A Type of Mallow

There are various types of wild Mallow. This low growing one amongst the tall grasses, the Ladies’ Bedstraw and budding Wild Marjoram in the Charlton Down Nature Reserve is, I think, Musk-mallow (Malva moschata). There are only one or two plants there tucked well down in the herbage. Let me know if you think it is something different, please..

Holm Oak 2

It is that time of year again, and our splendid Holm Oak, also known as an Evergreen Oak, is in flower by the village hall in Charlton Down. It loses leaves at any time throughout the year, and so it is not unusual for dead leaves to carpet the ground beneath the tree while new leaves and flowers appear in the canopy.

The species was first introduced in the 1500’s from the Eastern Mediterranean. Although it is not adapted as much as our native oaks, it supports plenty of our wildlife. A good tree for surviving hot and dry summers, but not so good at coping with severe frosts and cold. That’s why it mostly grows on the coast and in Southern England.

Maybe we should all be thinking of planting more sun-loving and drought tolerant trees and shrubs around Greenwood House to allow for the fact that weather patterns are changing. I think that future generations would be grateful to inherit plants that withstand the warmer climate and need less intensive management and watering. (There are lots of much smaller options than this magnificent tree).

Bladder Campion 2

The Bladder Campion flowers are doing very well this year in the hedgerow close to the allotments.

Spring Flowers at Charlton Down

Images from a walk around my Dorset village this late Spring (7th May). Sycamore, field maple, copper beech, ash, oak and chestnut were in flower. Shrubbier plants like hawthorn, holly, wayfarer, and guelder rose were blossoming in hedgerows. Dandelions gone to seed already, with daisies, self heal, blue speedwell, red clover, and chickweed flourishing where the lawns have not been cut for “no mow May”. Bog bean flowers surviving in the muddy margins of our fast-shrinking pond. And the white froth of cow parsley in great abundance everywhere.

Hedgerow Ivy Flowers

One of the most abundant sources of nectar and pollen at the moment – when most of our common wild flowering plants are already producing seeds, berries, and nuts – ivy is in full flower attracting clouds of bees, hover flies, and other winged pollinators.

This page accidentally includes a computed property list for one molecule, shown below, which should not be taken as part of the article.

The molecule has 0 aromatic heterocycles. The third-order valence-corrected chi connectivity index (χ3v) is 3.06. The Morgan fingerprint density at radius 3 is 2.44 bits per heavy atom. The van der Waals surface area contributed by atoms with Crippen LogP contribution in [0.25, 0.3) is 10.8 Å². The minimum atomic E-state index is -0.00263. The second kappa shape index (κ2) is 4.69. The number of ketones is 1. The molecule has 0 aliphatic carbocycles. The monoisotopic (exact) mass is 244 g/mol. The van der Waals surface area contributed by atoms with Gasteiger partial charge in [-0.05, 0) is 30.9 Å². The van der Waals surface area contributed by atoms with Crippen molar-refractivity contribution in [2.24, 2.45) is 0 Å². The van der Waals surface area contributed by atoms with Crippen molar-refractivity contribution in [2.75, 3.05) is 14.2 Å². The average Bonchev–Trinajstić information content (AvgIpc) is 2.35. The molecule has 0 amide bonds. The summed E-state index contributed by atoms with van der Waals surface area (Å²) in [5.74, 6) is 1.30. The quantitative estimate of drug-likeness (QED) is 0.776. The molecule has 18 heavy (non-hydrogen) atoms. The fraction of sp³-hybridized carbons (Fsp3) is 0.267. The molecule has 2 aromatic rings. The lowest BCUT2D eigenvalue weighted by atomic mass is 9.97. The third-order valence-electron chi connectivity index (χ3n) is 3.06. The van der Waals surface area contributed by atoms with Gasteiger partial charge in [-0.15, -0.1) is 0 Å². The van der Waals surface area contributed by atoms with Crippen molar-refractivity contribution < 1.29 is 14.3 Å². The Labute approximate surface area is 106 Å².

Numerous pollinating insects on ivy flowers

Autumn Silhouettes 1

Thistle flowers going to seed, Hawthorn berries, and Blackberries in the hedgerows, and flowering Stinging Nettles in the fields, on the first official day of Autumn in Charlton Down.

Arable Weeds 5 – Nipplewort

This flower I am not a hundred percent certain about the identification but I think it is Nipplewort (Lapsana communis). It certainly is a common yellow flowered plant and is not confined to this particular habitat in the strip of arable weeds that I have been investigating. There are so many similar yellow flowered plants that I am never absolutely certain what they are. Anyway, this is my best attempt. If you know better, please do let me know.

Nipplewort is said to have useful medicinal and culinary properties.

You can click on an image to enlarge it and view in a gallery.

Arable Weeds 4 – White Campion

White Campion (Silene latifolia) occurs all over the place around Charlton Down and is more commonly found in hedgerows and verges, but there were a few among the Common Poppies and wealth of other types of arable weeds in the uncultivated border of a maize field. The white flowers stood out among the greens, reds, yellows and blues 0f other native wild plants with which they are intertwined.

Down by the River

View looking north along the Cerne Valley from the river as it flows near Charlton Down. The river banks still look lush in comparison with the brown fields around which have recently been harvested or ploughed. The field peas in the adjacent field were noisily being cut and garnered by the machine as I took this picture yesterday, 20th August 2021.

Click on image to enlarge it.

Arable Weeds 3 – Scarlet Pimpernel

The Scarlet Pimpernel (Anagallis arvensis) is one of those beautiful little wild flowers which seem utterly familiar, and makes me think of early childhood days and spending long hours out of doors in the garden. In a way, it is surprising that there were any weeds at all in our garden because Dad was out every day hoeing the soil to prevent anything establishing itself among the rows of vegetables and fruit bushes. Control was the name of the game. But we lived next to an open field, and intruders were bound to come in despite his control measures. Scarlet Pimpernel has dainty and colourful flowers which in reality are usually a pinkish orange but with a darker red centre (the petals can even be blue). Seeing these tiny flowers scrambling over the bare chalky soil in Charlton Down fields somehow makes me feel the same way that I did as a child discovering the natural world in a way that was mixed with fantasy and dreams.